Food poisoning (foodborne illness)

Food poisoning (foodborne illness)

What is food poisoning?

Food poisoning or foodborne illness, results in a combination of nausea, vomiting and diarrhoea, most often as a result of ingesting foods that are spoiled, contaminated with harmful organisms, prion (protein infectious agents) or toxic due to chemical contamination. Electrolyte imbalances and dehydration can also occur as a result.

Most often harmful contaminants are due to the presence of parasites, bacteria or viruses. Common culprits are foodstuffs such as chicken, fish and various other raw meat products, cheese, unpasteurised milk, raw fruit or vegetables, and eggs, but contaminants can occur in any type of food that is ingested. Organisms can contaminate mishandled food at any point during processing or production, as well as in the home (i.e. when not hygienically prepared or cooked properly).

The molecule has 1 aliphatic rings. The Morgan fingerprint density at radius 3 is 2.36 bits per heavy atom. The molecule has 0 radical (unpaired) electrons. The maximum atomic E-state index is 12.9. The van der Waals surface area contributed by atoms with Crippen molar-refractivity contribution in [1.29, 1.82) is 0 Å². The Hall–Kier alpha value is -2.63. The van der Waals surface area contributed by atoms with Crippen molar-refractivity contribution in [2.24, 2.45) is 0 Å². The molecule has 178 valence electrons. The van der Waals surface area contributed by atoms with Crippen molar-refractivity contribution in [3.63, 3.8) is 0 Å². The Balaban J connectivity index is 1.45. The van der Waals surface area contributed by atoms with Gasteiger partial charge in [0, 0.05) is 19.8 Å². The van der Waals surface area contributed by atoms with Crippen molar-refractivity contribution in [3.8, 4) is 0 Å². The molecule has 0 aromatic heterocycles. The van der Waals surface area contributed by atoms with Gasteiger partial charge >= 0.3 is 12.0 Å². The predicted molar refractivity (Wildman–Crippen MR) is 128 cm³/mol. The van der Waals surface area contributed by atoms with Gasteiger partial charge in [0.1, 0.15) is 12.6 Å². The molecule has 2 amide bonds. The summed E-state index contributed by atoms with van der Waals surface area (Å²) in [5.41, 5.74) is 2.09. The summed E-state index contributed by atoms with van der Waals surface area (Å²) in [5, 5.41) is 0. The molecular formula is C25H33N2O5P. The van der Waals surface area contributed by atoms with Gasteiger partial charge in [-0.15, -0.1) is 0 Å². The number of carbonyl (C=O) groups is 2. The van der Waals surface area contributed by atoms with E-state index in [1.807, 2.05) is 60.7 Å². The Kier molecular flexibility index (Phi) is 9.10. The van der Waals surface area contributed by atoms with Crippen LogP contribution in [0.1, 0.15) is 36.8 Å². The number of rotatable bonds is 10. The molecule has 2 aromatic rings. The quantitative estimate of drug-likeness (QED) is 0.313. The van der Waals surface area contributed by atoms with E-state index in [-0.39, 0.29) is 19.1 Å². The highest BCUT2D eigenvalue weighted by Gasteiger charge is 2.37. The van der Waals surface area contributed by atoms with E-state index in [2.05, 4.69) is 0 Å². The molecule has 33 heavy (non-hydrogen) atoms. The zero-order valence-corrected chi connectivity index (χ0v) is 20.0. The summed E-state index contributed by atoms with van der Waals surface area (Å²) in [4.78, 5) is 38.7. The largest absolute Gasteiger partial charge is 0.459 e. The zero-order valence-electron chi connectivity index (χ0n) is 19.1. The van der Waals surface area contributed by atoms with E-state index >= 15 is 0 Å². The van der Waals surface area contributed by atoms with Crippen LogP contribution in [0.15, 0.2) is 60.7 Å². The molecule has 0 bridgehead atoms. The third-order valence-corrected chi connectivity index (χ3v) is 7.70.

A person will most often feel the effects (gastrointestinal tract symptoms) of contaminated food within a matter of a few hours following ingestion. In most instances, food poisoning is mild and resolves within a matter of a few days without specific treatment (i.e. the body works to expel the harmful organism in the system through vomiting or diarrhoea). Food poisoning can, albeit rarely, escalate to a more severe state (sometimes having an impact on the liver, kidneys or even the brain), requiring medical intervention.

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